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Sanskrit replaces German in Kendriya Vidyalaya schools

November 14, 2014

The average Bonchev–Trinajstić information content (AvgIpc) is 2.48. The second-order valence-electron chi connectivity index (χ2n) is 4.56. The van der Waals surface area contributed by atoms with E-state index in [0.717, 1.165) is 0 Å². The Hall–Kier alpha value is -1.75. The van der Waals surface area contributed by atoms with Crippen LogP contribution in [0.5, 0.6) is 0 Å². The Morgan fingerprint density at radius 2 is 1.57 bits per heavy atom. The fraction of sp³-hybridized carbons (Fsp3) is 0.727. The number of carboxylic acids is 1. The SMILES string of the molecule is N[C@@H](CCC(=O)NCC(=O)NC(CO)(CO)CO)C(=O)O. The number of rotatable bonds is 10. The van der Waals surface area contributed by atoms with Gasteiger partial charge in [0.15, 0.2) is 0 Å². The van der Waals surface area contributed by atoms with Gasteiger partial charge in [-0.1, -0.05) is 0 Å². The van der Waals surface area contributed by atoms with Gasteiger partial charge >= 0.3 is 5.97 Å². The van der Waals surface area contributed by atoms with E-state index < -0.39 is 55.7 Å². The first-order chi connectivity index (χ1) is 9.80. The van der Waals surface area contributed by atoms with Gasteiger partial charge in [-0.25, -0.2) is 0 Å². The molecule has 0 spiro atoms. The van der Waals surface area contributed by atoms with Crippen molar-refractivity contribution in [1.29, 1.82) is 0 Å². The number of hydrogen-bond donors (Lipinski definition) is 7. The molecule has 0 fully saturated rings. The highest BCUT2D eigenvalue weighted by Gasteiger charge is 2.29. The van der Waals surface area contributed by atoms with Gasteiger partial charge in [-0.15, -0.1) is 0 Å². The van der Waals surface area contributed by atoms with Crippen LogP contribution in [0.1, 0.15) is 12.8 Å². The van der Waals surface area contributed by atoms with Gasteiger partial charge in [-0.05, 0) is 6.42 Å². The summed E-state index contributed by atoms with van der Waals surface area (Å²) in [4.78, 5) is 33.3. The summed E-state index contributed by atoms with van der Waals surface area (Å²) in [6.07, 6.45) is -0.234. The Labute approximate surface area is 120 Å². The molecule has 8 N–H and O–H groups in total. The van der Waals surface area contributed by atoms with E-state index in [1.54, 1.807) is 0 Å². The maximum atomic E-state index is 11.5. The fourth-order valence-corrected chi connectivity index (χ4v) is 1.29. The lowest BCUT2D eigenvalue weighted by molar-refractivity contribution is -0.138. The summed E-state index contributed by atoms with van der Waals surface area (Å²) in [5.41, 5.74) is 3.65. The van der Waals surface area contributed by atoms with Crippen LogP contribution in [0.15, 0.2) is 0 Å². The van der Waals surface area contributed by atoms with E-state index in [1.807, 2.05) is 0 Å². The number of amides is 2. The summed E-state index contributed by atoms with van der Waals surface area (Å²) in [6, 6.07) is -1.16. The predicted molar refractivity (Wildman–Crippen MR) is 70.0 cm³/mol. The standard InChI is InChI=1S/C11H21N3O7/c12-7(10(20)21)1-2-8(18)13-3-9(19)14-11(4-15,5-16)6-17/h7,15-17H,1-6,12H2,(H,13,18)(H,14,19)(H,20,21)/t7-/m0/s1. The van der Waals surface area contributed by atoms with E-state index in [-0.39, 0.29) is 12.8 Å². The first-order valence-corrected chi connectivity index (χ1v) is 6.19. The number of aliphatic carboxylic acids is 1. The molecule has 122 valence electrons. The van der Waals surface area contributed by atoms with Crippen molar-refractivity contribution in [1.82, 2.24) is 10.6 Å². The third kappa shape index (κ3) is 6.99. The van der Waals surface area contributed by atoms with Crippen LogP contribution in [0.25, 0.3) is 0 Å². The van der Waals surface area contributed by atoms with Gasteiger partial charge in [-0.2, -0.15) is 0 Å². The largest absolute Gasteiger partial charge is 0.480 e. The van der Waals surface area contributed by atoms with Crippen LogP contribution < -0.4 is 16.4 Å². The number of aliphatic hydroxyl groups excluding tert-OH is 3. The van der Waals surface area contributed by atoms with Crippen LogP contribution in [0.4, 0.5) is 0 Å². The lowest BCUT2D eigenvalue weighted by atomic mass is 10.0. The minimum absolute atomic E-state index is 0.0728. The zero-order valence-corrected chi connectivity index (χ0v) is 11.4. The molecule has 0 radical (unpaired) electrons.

In a move dubbed as "retrograde" by sections of parents and educationist, the Kendriya Vidyalaya (KV) board has decided to discontinue teaching German as a third language option in the middle of the academic year. The decision is likely to affect thousands of students of Classes 6 to 8 in 500-odd KVs across the country which teach German. Students are already in their second term and have completed at least one summative and one formative assessment. The academic year ends in early March. The decision was taken at the latest board meeting of the KVs held on October 27, which was chaired by Union minister of human resource development Smriti Irani. It is apparently aimed at restoring the primacy of the three-language formula under which English and two modern Indian languages are taught. A circular dated November 10, which includes minutes of the board meeting, has been sent to all the KVs. It said, "Teaching of the German language as an option to Sanskrit will be discontinued forthwith. Students studying German as an option to Sanskrit in Class 6 to 8 shall be given an option to study Sanskrit or any other modern Indian language of his or her choice." The resolution added that in view of the mid-session policy change, appropriate and adequate counseling to students and parents affected by the move would be organized by the school. It also said that students interested in learning German could study it as an additional subject or hobby but not as a third language. N R Murali, deputy commissioner of the KV Sangathan regional office in Kolkata, said, "The idea is that a foreign language replacing a modern Indian language is in violation of the national policy on education or the National Curriculum Framework (NCF) or the three language formula. The decision has been communicated to the schools." "By this logic, can't the same rule be extended in future to deny students the option of studying French or Mandarin as a third language as well," asked a senior educationist. Some of the KVs in the metros decided to offer foreign languages six years ago when the MHRD brought in a policy to allow five foreign languages to be introduced, KV officials said. "This was mostly driven by the willingness of students to learn a foreign language and the availability of teachers to instruct them," said a KV principal, who declined to be named. Those KVs that had been offering German as a third language had been doing it under a MoU signed with the Goethe Institute, which provided training to teachers and library material and organized cultural programs. In the recent meeting, the KV board also banned its schools from entering into any such agreement with a foreign organization in future without the approval of the MHRD. In all, there are more than 1,000 KV schools across the country. The board has also said, "KV Sangathan should undertake a detailed inquiry to identify the circumstances under which the MoU was concluded with Goethe Institute in September 2011 without the prior concurrence of MHRD/GOI." It also wanted the Sangathan to indicate the reasons leading to the signing of an MoU that had provisions violative of the national policy on education or the NCF or the three-language formula. Parents and heads of independent schools, however, said that this was a retrograde step. "The world is shrinking. We cannot remain closed and adopt short sighted policies that will have a huge impact on the next generation," said the principal of an independent CBSE school, who declined to be named. "Even if the Centre feels about this so strongly, there is no need to implement it right away in the middle of the academic year. It is the children who will suffer. This change can be done in the next academic year, and the children may be able to catch up on an Indian language during the summer holidays," said G Sindhu, a parent. NDA ally PMK on Thursday urged the Centre to revoke the decision, calling it a "planned imposition" of Sanskrit. PMK chief Ramadoss accused the BJP-led government of "cultural invasion". He recalled the previous decision to use Hindi in social media, celebrate Sanskrit Week in schools and the celebration of Teachers' Day as "Guru Utsav" to substantiate his claim. "The Centre should give up indulging in language and cultural imposition at a time when a lot of development related work is pending," Ramadoss added.

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